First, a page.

Lindiwe Mazibuko rising high on South African political index

Date: December 13, 2011
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Name of the stories: “A Young MP with an Eye on the Country”, Sunday Times, 30 October 2011; “Can Mazibuko Change DA’s DNA”, The Mail & Guardian, 7 October 2011; “DA Leadership – It is a Matter of Style”, The Mail & Guardian, 21 October 2011; “DA’s Mazibuko vs Trollip Today”, The New Age, 27 October 2011

Name of journalists: Marianne Merten, Verashni Pillay, Eusebius McKaiser, Siyabonga Mkhwanazi

South Africa

Theme: Politics

Skills: Perspective, language, portrayal, fairness

Genre: News, opinion and analysis

GEM Classification:
Blatant stereotype (M & G – Can Mazibuko change DA’s DNA), gender aware with missed opportunities (The New Age and Sunday Times) and gender aware (M & G – DA leadership-it is a matter of style)

Lindiwe Mazibuko’s campaign and subsequent appointment to a position of parliamentary chief for Democratic Alliance (DA) had the public, but mostly the media and fellow members within her party wondering if she was the right candidate for the job. Her move also unearthed divisions within the DA with some members questioning the motive behind DA leader’s support for the rising female politician. This media highlight offers a comparative analysis of media reportage of Mazibuko’s aspiration and her subsequent promotion. Of the articles analysed, two focussed at the politician’s campaign, appointment and disunions within the DA. However, the pieces were silent at her capabilities and qualifications she was vying for. The other two, despite ignoring the gendered implications of her move, are more gender aware and make an effort at acknowledging the legislator’s capabilities through which she has earned her recent promotion.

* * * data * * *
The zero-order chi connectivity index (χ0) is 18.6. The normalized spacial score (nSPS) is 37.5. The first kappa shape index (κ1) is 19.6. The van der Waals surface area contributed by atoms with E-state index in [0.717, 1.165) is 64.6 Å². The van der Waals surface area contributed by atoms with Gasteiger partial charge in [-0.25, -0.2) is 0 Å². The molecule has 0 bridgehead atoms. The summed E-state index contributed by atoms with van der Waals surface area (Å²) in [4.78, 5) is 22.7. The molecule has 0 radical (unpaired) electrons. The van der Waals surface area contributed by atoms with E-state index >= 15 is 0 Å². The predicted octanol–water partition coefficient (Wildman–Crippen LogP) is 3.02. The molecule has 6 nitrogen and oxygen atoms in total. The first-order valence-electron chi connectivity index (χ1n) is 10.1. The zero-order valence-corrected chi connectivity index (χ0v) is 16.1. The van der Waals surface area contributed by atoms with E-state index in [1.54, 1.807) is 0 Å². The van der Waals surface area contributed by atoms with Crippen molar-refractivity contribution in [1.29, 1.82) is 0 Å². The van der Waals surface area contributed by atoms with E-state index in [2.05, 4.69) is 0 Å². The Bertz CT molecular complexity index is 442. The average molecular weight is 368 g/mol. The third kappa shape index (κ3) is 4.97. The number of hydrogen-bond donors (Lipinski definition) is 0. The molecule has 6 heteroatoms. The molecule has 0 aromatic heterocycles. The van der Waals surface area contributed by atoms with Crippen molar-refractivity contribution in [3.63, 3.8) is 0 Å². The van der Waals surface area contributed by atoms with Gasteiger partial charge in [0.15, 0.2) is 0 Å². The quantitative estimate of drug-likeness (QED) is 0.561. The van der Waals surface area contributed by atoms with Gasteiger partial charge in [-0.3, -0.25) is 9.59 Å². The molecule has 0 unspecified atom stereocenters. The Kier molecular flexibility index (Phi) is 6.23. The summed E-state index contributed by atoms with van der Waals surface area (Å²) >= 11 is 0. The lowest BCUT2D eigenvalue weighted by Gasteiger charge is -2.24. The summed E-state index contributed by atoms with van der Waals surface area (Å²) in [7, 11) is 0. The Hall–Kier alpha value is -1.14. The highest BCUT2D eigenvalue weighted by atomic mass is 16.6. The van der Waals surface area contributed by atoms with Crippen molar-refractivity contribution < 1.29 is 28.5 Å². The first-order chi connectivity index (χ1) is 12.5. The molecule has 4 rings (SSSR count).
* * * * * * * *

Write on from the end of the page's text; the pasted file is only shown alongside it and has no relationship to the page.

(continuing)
The Sunday Times: “A Young MP with an Eye on the Country” summarises the content of the story fairly. The headline focuses on the main gist of the article, Mazibuko’s plans for the country after her appointment.
The Mail & Guardian: “Can Mazibuko Change DA’s DNA?” is also another gender neutral headline that does not give the impression that the questioning of her capabilities to “effect” change within the DA is based on her sex.
The Mail & Guardian: “DA Leadership – It is a Matter of Style” is also another gender neutral headline reflecting the content of the story fairly. Further, the headline is relevant to the story considering that the author is commenting on this issue basing on his opinion. From the author’s own observation and understanding of the two candidates, he concludes in a sub-headline that “despite Athol Trollip’s experience, Lindiwe Mazibuko’s approach to political discourse counts in her favour.” Since the article is an opinionated analysis, the sub-headline is also appropriate.
New Age: “DA’s Mazibuko vs Trollip Today” is another gender neutral headline that presents the two candidates as equals in all aspects. The headline reflects the content of the story fairly.


The Sunday Times’ “A young MP with an eye on the country” has no gender balance in as far as sources are concerned. Of the two female sources used in the story, only Mzibuko is directly quoted as opposed to two male experts who are directly quoted. Experts approached for comment are both men and one wonders why the journalist did not interview female political analysts or experts. Considering that Mazibuko’s appointment has gender implications socially and politically, women’s opinions on Mazibuko’s appointment would have been ideal. The women could either be gender experts, political commentators or even ordinary women.
The Mail & Guardian: “Can Mazibuko Change DA’s DNA”, much like the Sunday Times, the only female voices heard are those of Mazibuko and Zille. The article begins with a slightly racist quote from a Twitter that implies that Mazibuko’s most redeeming quality is her accent. One wonders why the author thought that this would be a good opening for the story as that has very little to do with Mazibuko’s ability to do the job she was eyeing.